Working from home can be pretty distracting. But when a little “Karate Kid therapy” isn’t cutting it, you still have more control over your focus than you think.
If you have a problem focusing, welcome to the club. We live (and work) in a world that demands this skill but isn’t designed to support long periods of focus.
That statement became even more true this year when millions of us started working from home. It’s hard enough to concentrate when you’re stuck in a cubicle next to Phyllis from sales and her offensive perfume that’s made from real pine …
… but it’s way worse when you’re locked in a two-bedroom apartment with a high-energy toddler. Throw in a well-intentioned-but-equally-stressed spouse and a rambunctious dog, and it’s chaos. Utter anarchy.
The work’s gotta get done, however. And it can be pretty stressful to maintain focus for 8 hours a day (or more) when distractions are pulling your attention in a million directions.
The thing is, distractions make it feel impossible to focus, but you have more control than you realize. There are plenty of tools that work for a lot of frazzled folks.
Some examples include the Pomodoro technique, which puts you on a rotating work-break schedule to prevent burnout; or a bullet journal, which is a mindfulness tool disguised as a notebook.
But there are SO many more, and they can help whether you’re at home, at the office, or anywhere else that you have access to a notebook. You can use these activities to run your life like a boss—no matter how crazy-hard it is to concentrate when it’s time to buckle down and get to work.
Check these out:
1. Try the Pomodoro technique
The Pomodoro technique forces you to become intimately acquainted with how you spend your time (which can be a painful but necessary realization!).
Here’s how to put it to practice:
- Choose a task.
- Set a timer for 25 minutes. (Or 45, or 60.)
- Work until the timer goes off.
- Take a break for 5 minutes. (Or 10, or 15.)
- Every 4 cycles, take a longer break. (20 or 30 minutes.)
2. Learning how to focus better starts with a distraction list
Every time you want to do a new Google search or pick up your phone, ask yourself, “Is it necessary for what I’m working on right now?”
If the answer is “no,” then it goes on the distraction list.
This is a list where you brain-dump every random thought or question that pops into your head during focus time. Instead of taking 60 seconds (which turns into 5 minutes of reading and mindless link-following) to search your question or check your email, take 15 seconds to write it down on the list.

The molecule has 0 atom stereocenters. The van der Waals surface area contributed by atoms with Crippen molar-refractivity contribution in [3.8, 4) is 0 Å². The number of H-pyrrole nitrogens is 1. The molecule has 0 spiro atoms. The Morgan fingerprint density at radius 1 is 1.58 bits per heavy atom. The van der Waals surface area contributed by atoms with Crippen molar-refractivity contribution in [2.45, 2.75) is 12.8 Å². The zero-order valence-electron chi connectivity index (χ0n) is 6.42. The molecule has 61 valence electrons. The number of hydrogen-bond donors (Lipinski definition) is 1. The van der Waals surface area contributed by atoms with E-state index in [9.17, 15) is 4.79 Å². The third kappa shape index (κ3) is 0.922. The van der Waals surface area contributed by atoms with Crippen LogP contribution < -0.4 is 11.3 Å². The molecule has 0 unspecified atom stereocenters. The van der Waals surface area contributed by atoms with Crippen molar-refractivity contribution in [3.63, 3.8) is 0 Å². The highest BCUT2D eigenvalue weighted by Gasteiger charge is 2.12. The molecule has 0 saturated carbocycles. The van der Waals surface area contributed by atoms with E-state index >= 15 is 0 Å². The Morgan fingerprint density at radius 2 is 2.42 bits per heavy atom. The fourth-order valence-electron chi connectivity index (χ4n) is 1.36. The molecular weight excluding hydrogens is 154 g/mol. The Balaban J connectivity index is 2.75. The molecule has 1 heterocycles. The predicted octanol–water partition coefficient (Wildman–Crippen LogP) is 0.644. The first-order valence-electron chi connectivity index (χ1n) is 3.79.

When you take a break from focusing, that’s the time to check your distraction list and start working on some of those tasks and reminders. This can help give you some perspective about how unimportant some distractions are once you beat the initial impulse to pay attention to them.
3. Practice mindfulness
Once you’re comfortable with it, mindfulness is a great tool for focusing on the present moment and the task at hand. It’s the practice of not bringing judgment or attention to your thoughts and emotions but instead noticing what’s happening at the moment.
One way you can do this is by practicing pranayama, or controlled breathing. Some types of pranayama for focus include:
- Even breath: Inhale for 4 seconds, hold for 2 seconds. Exhale for 4 seconds, hold for 2 seconds. Repeat 10 times.
- Victorious breath: Relax the base of your throat and breathe low, slow, and audibly, like you’re Darth Vader. (We’re not kidding!) Inhale for 4 seconds, exhale for 4 seconds with Vader breath (no hold). Repeat 10 times.
- Interrupted breath: Inhale for 2 seconds; hold for 2 seconds. Inhale for 2 seconds; exhale for 4 seconds. After the first round, repeat it with Vader breath from the last step. Repeat 10 times.
When you practice only focusing on your breath, it’s much easier to become present and direct your attention mindfully, even when you’re not actively doing pranayama.
4. Take a meditation break
Meditating is the practice of slowing the flow of information and stopping the mind from wandering. Most meditation practices have you seated and focused on breathing (often like pranayama from the previous tip), but you can meditate while walking or moving, too.
What’s more important than whether you’re sitting or standing is that you:
- Choose a place that feels tranquil and safe to you, whether it’s your bed or a favorite walking trail.
- Set a do-able time limit (5 minutes is acceptable; 30 minutes may be too much unless you’re seasoned at meditating).
- Follow the sensation of your inhalations and exhalations.
- Notice your wandering mind and return your attention to your breathing sensations.
- Don't judge or engage in your thoughts; just let them pass.
- Notice how you feel in the moment after your meditation ends. Do you feel calmer or more grounded? What emotions or thoughts do you have?
Anyone can meditate with no instruction by following those 6 simple steps. It's important to meditate often for short periods if you want to increase your focus. Long sessions can be too frustrating to make much progress, especially if there are extended periods between them.
Keep your eyes on the prize with Sunday Scaries
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